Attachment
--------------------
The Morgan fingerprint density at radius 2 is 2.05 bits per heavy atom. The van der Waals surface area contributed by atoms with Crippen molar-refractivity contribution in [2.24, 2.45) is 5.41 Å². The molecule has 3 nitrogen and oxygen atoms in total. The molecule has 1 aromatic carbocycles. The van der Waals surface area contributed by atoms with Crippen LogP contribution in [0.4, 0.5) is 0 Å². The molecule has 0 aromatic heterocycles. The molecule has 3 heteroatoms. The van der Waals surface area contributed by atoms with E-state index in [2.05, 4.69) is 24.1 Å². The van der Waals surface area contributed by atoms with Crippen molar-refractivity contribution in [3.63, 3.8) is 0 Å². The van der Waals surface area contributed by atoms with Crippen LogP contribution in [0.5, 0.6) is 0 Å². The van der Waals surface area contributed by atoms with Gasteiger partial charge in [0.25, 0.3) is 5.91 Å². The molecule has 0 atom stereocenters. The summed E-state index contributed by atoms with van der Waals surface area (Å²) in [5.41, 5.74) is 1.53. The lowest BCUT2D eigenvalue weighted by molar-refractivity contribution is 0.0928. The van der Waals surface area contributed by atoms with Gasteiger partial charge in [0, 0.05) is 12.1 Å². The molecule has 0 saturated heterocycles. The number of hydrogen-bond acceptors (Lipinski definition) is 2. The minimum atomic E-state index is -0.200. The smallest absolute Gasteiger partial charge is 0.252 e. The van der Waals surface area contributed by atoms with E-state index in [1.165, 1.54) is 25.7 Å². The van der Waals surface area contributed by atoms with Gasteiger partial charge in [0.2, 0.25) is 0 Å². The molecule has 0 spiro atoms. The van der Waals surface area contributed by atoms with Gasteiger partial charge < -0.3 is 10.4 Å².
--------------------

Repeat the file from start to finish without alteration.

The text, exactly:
The Morgan fingerprint density at radius 2 is 2.05 bits per heavy atom. The van der Waals surface area contributed by atoms with Crippen molar-refractivity contribution in [2.24, 2.45) is 5.41 Å². The molecule has 3 nitrogen and oxygen atoms in total. The molecule has 1 aromatic carbocycles. The van der Waals surface area contributed by atoms with Crippen LogP contribution in [0.4, 0.5) is 0 Å². The molecule has 0 aromatic heterocycles. The molecule has 3 heteroatoms. The van der Waals surface area contributed by atoms with E-state index in [2.05, 4.69) is 24.1 Å². The van der Waals surface area contributed by atoms with Crippen molar-refractivity contribution in [3.63, 3.8) is 0 Å². The van der Waals surface area contributed by atoms with Crippen LogP contribution in [0.5, 0.6) is 0 Å². The van der Waals surface area contributed by atoms with Gasteiger partial charge in [0.25, 0.3) is 5.91 Å². The molecule has 0 atom stereocenters. The summed E-state index contributed by atoms with van der Waals surface area (Å²) in [5.41, 5.74) is 1.53. The lowest BCUT2D eigenvalue weighted by molar-refractivity contribution is 0.0928. The van der Waals surface area contributed by atoms with Gasteiger partial charge in [0, 0.05) is 12.1 Å². The molecule has 0 saturated heterocycles. The number of hydrogen-bond acceptors (Lipinski definition) is 2. The minimum atomic E-state index is -0.200. The smallest absolute Gasteiger partial charge is 0.252 e. The van der Waals surface area contributed by atoms with E-state index in [1.165, 1.54) is 25.7 Å². The van der Waals surface area contributed by atoms with Gasteiger partial charge in [0.2, 0.25) is 0 Å². The molecule has 0 spiro atoms. The van der Waals surface area contributed by atoms with Gasteiger partial charge < -0.3 is 10.4 Å².